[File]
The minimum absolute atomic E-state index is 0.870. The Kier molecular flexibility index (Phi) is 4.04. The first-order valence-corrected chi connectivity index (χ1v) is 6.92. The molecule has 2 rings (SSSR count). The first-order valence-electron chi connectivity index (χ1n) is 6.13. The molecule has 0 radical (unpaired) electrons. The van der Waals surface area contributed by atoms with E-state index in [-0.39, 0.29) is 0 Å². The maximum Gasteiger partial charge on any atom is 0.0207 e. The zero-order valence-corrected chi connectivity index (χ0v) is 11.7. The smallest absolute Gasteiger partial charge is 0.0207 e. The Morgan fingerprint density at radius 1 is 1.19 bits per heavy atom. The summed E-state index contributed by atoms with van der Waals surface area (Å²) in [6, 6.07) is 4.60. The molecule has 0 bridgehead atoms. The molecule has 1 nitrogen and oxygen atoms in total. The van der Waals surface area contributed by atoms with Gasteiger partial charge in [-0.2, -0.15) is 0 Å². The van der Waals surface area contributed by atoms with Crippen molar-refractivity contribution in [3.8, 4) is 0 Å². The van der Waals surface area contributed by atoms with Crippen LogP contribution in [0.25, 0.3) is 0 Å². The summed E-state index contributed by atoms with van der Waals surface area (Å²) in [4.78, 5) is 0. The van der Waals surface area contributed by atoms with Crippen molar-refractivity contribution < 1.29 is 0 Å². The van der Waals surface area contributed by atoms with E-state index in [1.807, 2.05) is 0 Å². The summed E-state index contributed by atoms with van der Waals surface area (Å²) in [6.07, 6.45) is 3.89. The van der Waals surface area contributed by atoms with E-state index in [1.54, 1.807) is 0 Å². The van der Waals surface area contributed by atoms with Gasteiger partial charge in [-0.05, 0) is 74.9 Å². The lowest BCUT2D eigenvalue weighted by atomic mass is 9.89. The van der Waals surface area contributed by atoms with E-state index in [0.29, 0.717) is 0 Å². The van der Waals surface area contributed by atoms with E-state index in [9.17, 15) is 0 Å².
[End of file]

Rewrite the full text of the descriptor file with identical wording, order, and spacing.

The minimum absolute atomic E-state index is 0.870. The Kier molecular flexibility index (Phi) is 4.04. The first-order valence-corrected chi connectivity index (χ1v) is 6.92. The molecule has 2 rings (SSSR count). The first-order valence-electron chi connectivity index (χ1n) is 6.13. The molecule has 0 radical (unpaired) electrons. The van der Waals surface area contributed by atoms with E-state index in [-0.39, 0.29) is 0 Å². The maximum Gasteiger partial charge on any atom is 0.0207 e. The zero-order valence-corrected chi connectivity index (χ0v) is 11.7. The smallest absolute Gasteiger partial charge is 0.0207 e. The Morgan fingerprint density at radius 1 is 1.19 bits per heavy atom. The summed E-state index contributed by atoms with van der Waals surface area (Å²) in [6, 6.07) is 4.60. The molecule has 0 bridgehead atoms. The molecule has 1 nitrogen and oxygen atoms in total. The van der Waals surface area contributed by atoms with Gasteiger partial charge in [-0.2, -0.15) is 0 Å². The van der Waals surface area contributed by atoms with Crippen molar-refractivity contribution in [3.8, 4) is 0 Å². The van der Waals surface area contributed by atoms with Crippen LogP contribution in [0.25, 0.3) is 0 Å². The summed E-state index contributed by atoms with van der Waals surface area (Å²) in [4.78, 5) is 0. The van der Waals surface area contributed by atoms with Crippen molar-refractivity contribution < 1.29 is 0 Å². The van der Waals surface area contributed by atoms with E-state index in [1.807, 2.05) is 0 Å². The summed E-state index contributed by atoms with van der Waals surface area (Å²) in [6.07, 6.45) is 3.89. The van der Waals surface area contributed by atoms with E-state index in [1.54, 1.807) is 0 Å². The van der Waals surface area contributed by atoms with Gasteiger partial charge in [-0.05, 0) is 74.9 Å². The lowest BCUT2D eigenvalue weighted by atomic mass is 9.89. The van der Waals surface area contributed by atoms with E-state index in [0.29, 0.717) is 0 Å². The van der Waals surface area contributed by atoms with E-state index in [9.17, 15) is 0 Å².